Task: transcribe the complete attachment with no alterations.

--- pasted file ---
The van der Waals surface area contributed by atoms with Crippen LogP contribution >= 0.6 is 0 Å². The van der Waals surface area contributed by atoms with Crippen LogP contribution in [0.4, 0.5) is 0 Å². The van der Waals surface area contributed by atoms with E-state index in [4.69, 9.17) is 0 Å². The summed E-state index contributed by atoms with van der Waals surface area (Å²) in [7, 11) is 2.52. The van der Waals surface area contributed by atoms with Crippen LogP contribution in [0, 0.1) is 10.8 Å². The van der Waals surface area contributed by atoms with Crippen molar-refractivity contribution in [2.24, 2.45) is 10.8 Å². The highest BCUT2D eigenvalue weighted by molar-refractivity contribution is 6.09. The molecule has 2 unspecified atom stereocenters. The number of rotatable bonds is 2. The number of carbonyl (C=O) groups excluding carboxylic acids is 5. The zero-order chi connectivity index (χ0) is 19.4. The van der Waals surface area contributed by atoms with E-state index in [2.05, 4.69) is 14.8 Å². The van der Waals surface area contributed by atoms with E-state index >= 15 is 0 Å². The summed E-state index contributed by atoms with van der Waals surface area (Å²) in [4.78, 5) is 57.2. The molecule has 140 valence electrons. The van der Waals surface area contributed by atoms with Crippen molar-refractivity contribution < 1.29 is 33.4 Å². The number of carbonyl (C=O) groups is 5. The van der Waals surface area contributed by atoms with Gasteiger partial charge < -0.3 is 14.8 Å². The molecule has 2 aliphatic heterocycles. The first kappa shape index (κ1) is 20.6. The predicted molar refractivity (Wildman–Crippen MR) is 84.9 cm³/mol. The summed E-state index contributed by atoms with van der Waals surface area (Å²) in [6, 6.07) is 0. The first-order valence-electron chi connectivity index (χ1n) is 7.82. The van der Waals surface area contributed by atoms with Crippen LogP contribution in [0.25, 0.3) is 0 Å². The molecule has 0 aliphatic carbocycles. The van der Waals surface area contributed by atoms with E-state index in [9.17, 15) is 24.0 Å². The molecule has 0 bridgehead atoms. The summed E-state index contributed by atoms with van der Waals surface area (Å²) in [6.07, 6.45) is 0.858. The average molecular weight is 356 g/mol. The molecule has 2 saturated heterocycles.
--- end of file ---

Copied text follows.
The van der Waals surface area contributed by atoms with Crippen LogP contribution >= 0.6 is 0 Å². The van der Waals surface area contributed by atoms with Crippen LogP contribution in [0.4, 0.5) is 0 Å². The van der Waals surface area contributed by atoms with E-state index in [4.69, 9.17) is 0 Å². The summed E-state index contributed by atoms with van der Waals surface area (Å²) in [7, 11) is 2.52. The van der Waals surface area contributed by atoms with Crippen LogP contribution in [0, 0.1) is 10.8 Å². The van der Waals surface area contributed by atoms with Crippen molar-refractivity contribution in [2.24, 2.45) is 10.8 Å². The highest BCUT2D eigenvalue weighted by molar-refractivity contribution is 6.09. The molecule has 2 unspecified atom stereocenters. The number of rotatable bonds is 2. The number of carbonyl (C=O) groups excluding carboxylic acids is 5. The zero-order chi connectivity index (χ0) is 19.4. The van der Waals surface area contributed by atoms with E-state index in [2.05, 4.69) is 14.8 Å². The van der Waals surface area contributed by atoms with E-state index >= 15 is 0 Å². The summed E-state index contributed by atoms with van der Waals surface area (Å²) in [4.78, 5) is 57.2. The molecule has 140 valence electrons. The van der Waals surface area contributed by atoms with Crippen molar-refractivity contribution < 1.29 is 33.4 Å². The number of carbonyl (C=O) groups is 5. The van der Waals surface area contributed by atoms with Gasteiger partial charge < -0.3 is 14.8 Å². The molecule has 2 aliphatic heterocycles. The first kappa shape index (κ1) is 20.6. The predicted molar refractivity (Wildman–Crippen MR) is 84.9 cm³/mol. The summed E-state index contributed by atoms with van der Waals surface area (Å²) in [6, 6.07) is 0. The first-order valence-electron chi connectivity index (χ1n) is 7.82. The van der Waals surface area contributed by atoms with Crippen LogP contribution in [0.25, 0.3) is 0 Å². The molecule has 0 aliphatic carbocycles. The van der Waals surface area contributed by atoms with E-state index in [9.17, 15) is 24.0 Å². The molecule has 0 bridgehead atoms. The summed E-state index contributed by atoms with van der Waals surface area (Å²) in [6.07, 6.45) is 0.858. The average molecular weight is 356 g/mol. The molecule has 2 saturated heterocycles.